Harold and Kumar Go to White Castle (2004)

Posted: July 4, 2014 in Movie Review
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Harold & Kumar Go to White Castle (2004)

Director: Danny Leiner

Starring: John Cho, Kal Penn

Fast food, one of life’s guilty pleasures, is a great American tradition. In times of economic strife, any meal that won’t cost you more than $10 is desirable. You also don’t have to worry about waiting an eternity to be served. After a long road trip, even something as simple as a rapidly prepared hamburger can be one of the most satisfying things in the world. It’s true that you should always maintain a balanced diet, but when it’s “what you crave,” there can be no substitute.

After getting high in the apartment they share, Harold (John Cho) and Kumar (Kal Penn), both now having an uncontrollable case of the munchies, search for the right place to quell their hunger. Chinese take-out isn’t the answer, Kumar says. He wants something different, somewhere they haven’t gone to for food in a while. As if listening to Harold and Kumar’s urges, their television presents a commercial for White Castle. After watching this tantalizing ad, both are convinced that nothing else will do but those little square burgers. Such a premise would lend itself well in short-film form. As “Harold & Kumar” lasts just shy of 90 minutes, you know they aren’t going to get there so easily.

Harold’s having a pretty tough time enjoying his high. He’s been suckered by co-workers into doing their assignments for them as though they were all still in high school. He’s also crushing hard on his hot young neighbor, Maria (Paula Garcés), but completely lacking the courage to speak to her even though they frequently ride the elevator together. Kumar is a bit more carefree than his friend. He could become a greater doctor even than his father and brother, but all Kumar really wants to do is get high, get laid, and otherwise generally have fun without the burden of responsibility. Thus, although they will go on this quest together, it’s Harold who is on a personal journey. He needs to “man up,” and it’s going to take run-ins with psychotic cops, a deformed auto mechanic, an “extreme” gang of vandals, the student body of Princeton University, and Neil Patrick Harris (as a VERY heterosexual version of himself) to see that he gets there.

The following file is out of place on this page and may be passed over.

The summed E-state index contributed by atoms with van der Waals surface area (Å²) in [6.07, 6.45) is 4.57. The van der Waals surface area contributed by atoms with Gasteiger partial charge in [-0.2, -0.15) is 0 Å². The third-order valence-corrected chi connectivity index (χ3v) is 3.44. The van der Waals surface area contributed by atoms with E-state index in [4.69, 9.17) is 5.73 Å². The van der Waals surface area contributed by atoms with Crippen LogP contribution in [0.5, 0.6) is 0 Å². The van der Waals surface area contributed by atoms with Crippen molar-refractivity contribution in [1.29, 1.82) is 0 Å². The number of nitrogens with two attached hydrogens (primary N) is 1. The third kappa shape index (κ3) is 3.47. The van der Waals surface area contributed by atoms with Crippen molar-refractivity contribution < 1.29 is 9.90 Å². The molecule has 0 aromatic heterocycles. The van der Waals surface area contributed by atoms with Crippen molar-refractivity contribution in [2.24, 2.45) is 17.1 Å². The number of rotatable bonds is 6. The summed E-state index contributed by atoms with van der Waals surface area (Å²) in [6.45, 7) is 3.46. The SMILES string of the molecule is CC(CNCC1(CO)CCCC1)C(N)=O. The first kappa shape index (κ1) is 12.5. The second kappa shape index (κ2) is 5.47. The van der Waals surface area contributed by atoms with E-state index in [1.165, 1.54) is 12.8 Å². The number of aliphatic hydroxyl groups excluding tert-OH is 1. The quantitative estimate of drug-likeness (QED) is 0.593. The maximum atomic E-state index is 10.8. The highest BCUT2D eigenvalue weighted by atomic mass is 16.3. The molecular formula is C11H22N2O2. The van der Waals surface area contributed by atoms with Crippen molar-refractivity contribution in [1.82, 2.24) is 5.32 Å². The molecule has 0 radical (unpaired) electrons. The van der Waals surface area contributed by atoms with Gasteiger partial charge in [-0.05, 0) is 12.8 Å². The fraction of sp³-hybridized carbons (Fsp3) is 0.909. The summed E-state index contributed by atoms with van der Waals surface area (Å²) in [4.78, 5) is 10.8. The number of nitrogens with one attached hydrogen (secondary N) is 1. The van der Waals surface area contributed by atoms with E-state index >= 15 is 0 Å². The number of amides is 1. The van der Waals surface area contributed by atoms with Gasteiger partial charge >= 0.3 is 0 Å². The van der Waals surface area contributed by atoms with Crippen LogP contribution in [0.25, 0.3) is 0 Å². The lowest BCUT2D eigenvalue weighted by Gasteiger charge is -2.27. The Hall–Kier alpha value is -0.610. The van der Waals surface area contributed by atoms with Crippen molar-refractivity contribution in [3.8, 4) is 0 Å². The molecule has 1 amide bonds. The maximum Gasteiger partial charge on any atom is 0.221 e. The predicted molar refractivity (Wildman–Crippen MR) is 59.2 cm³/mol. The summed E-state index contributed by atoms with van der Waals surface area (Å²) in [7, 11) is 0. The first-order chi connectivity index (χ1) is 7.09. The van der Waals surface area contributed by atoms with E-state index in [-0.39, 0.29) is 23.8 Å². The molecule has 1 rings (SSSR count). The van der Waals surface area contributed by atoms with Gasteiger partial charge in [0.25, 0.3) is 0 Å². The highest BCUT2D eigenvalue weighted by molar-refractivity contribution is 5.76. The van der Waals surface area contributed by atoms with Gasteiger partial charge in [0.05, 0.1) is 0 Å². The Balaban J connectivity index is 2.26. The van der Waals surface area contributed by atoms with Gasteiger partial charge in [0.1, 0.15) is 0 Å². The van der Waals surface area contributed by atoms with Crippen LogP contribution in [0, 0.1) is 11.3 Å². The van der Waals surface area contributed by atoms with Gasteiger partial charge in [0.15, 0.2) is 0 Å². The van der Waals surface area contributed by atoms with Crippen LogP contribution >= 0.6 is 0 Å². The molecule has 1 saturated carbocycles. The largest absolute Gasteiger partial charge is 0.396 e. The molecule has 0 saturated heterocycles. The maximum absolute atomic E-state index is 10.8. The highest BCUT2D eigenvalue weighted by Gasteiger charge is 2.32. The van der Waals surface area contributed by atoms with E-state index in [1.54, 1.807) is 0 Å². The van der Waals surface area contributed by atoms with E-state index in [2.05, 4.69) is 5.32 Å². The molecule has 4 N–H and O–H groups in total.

In addition to NPH, “Harold & Kumar” is littered with cameos from famous faces. Ryan Reynolds appears briefly as a gay doctor. Funnyman Fred Willard shows up early on to conduct a job interview with Kumar, before being disgusted by his lack of restraint regarding vulgarities. The greatest of all is “Law & Order: SVU”‘s Christopher Meloni. Once you know it’s him underneath all of that hideous makeup as Freakshow, the auto mechanic, it makes his scenes that much funnier. In the years since the release of the film adaptation of the “Watchmen” graphic novel, it’s also a hoot(er) to see Malin Åkerman as his wife, Liane.

“Harold & Kumar Go to White Castle” stands firm as an example of how to do blatant product placement the right way. This isn’t like “Mac and Me,” the hideous 1987 “E.T.” clone which exists only as an extended plug for Coca-Cola, Skittles, Sears, and of course McDonald’s. At least Harold and Kumar made plans from the get-go to wind up at a fast food restaurant, and at least they don’t get lost in some half-assed dance routine that brings the movie to a screeching halt. White Castle has been a part of American culture since 1921, decades before the first McDonald’s was opened. As such, this makes White Castle the second oldest fast food franchise in the United States (behind only A&W). Despite this, White Castle is not as widely distributed as some of its successors. There is not one location near where I live, however one can easily find Krystal (whose founder got the idea to sell little square hamburgers from a visit to White Castle), and I CAN find boxes of microwavable White Castle burgers in the frozen foods section of the grocery store. This comes in handy because, every time I sit down to watch the funniest pair of stoners since Cheech & Chong, I always develop a craving of my own afterwards.


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